The Mixed farming – histories and futures LEADER funded cooperation project adapts to COVID in mid-Wales

 llysiau ffres ar y bwrdd

COVID-19 has brought misery to untold millions across the globe.  If anything good is going to come out of this, then we need to learn how to avoid disasters like this, or be better prepared for next time; whether that be viral pandemics or the multiple threats from climate change.

Excepting maybe water or clean air, few things are as fundamental to human existence as a reliable source of nutritious, healthy, affordable food. When the novel coronavirus arrived in the UK in March 2020, the shelves in our shops started to clear, people started panic buying as the realisation came home that we have become dependent on long global food supply chains that were fragile and rooted in countries whose infrastructure was being shaken to its core.

Here in the small market town of Machynlleth, and elsewhere across the UK, the local population turned with renewed interest towards the relatively small, often neglected local producers and distributers of home grown food – meat and veg. They may be small compared with the conventional food economy, but they are reliable and, to use the jargon of people whose job it is to worry about the future – resilient.  In response, people started growing more - the local butcher with his own slaughterhouse supplied by nearby farms, found himself an increasingly popular man.

The Mixed farming – histories and futures project started in April 2019 with the objective, way before the pandemic, of making a small local contribution in the Dyfi Biosphere area to food security in the context of a changing climate and loss of biodiversity.  The project shows, with reference to historic data and using online maps, that much more can be grown in mid-Wales than currently is; and that historically, agriculture in the area was more diverse up until the not so distant past.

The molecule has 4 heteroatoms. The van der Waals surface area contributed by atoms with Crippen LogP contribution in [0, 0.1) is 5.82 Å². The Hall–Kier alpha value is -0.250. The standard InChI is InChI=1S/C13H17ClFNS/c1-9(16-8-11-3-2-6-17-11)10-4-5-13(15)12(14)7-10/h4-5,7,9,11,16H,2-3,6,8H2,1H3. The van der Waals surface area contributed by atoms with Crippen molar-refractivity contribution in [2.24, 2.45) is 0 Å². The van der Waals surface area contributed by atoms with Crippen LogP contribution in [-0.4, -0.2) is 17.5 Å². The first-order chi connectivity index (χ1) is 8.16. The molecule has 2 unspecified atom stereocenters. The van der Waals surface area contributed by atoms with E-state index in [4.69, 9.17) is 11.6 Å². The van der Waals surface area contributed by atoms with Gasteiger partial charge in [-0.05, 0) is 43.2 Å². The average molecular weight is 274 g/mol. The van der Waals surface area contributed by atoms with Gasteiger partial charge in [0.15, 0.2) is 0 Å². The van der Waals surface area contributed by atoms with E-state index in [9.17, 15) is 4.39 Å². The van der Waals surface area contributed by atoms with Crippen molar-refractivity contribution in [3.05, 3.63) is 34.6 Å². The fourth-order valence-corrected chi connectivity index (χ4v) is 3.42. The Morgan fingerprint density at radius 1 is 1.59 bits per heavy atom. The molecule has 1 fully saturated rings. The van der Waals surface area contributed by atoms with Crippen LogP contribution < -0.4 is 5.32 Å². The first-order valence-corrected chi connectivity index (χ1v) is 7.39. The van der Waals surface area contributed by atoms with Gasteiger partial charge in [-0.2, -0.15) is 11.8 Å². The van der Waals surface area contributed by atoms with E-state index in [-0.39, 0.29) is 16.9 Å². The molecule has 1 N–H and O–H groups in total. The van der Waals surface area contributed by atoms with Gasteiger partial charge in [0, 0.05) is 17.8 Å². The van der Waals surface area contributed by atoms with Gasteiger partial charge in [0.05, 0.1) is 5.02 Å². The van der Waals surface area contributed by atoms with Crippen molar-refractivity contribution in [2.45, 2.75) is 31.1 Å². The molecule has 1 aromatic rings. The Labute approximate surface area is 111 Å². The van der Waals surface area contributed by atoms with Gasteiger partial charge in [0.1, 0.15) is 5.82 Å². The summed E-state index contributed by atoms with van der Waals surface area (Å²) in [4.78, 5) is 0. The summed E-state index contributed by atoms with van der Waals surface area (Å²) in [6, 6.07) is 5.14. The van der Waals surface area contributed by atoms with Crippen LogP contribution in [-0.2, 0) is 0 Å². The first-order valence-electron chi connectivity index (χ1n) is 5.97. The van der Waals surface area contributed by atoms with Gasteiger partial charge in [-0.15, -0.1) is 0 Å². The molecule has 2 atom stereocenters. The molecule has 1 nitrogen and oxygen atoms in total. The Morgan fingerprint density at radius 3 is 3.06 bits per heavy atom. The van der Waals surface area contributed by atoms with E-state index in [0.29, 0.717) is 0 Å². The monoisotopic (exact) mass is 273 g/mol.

Unable to engage with the farmers we had planned to meet with, we turned to weekly zoom meetings with Planna Fwyd! - a group of volunteers and growers that organised themselves as part of Machynlleth’s coronavirus community response.  One of the results was the local ‘Producers & Distributors’ food map on the website.  By providing detail on 25 enterprises (shops, farms, market garden) growing and selling fresh, local produce, we aim to support an expanded local food economy.  

Going forward, we are going to continue to use technology to encourage people to buy local - next year, we will see an expanded ability for people to buy fresh local produce online.  We are also hoping to see that virus-induced appreciation of the local food economy translate into a post Brexit agricultural subsidy system that supports the traditional small Welsh family farms that are the backbone of our agriculture in producing a wider variety of products – as long as it is done with a view to greater care for Welsh ecosystems and reversing the loss in biodiversity.  

Maybe next time global supply chains are destabilised, we will be less vulnerable as we will have put in place measures to support our farmers and growers in producing the wide range of products that Wales can provide.

Mixed farming – histories and futures
Planna Fwyd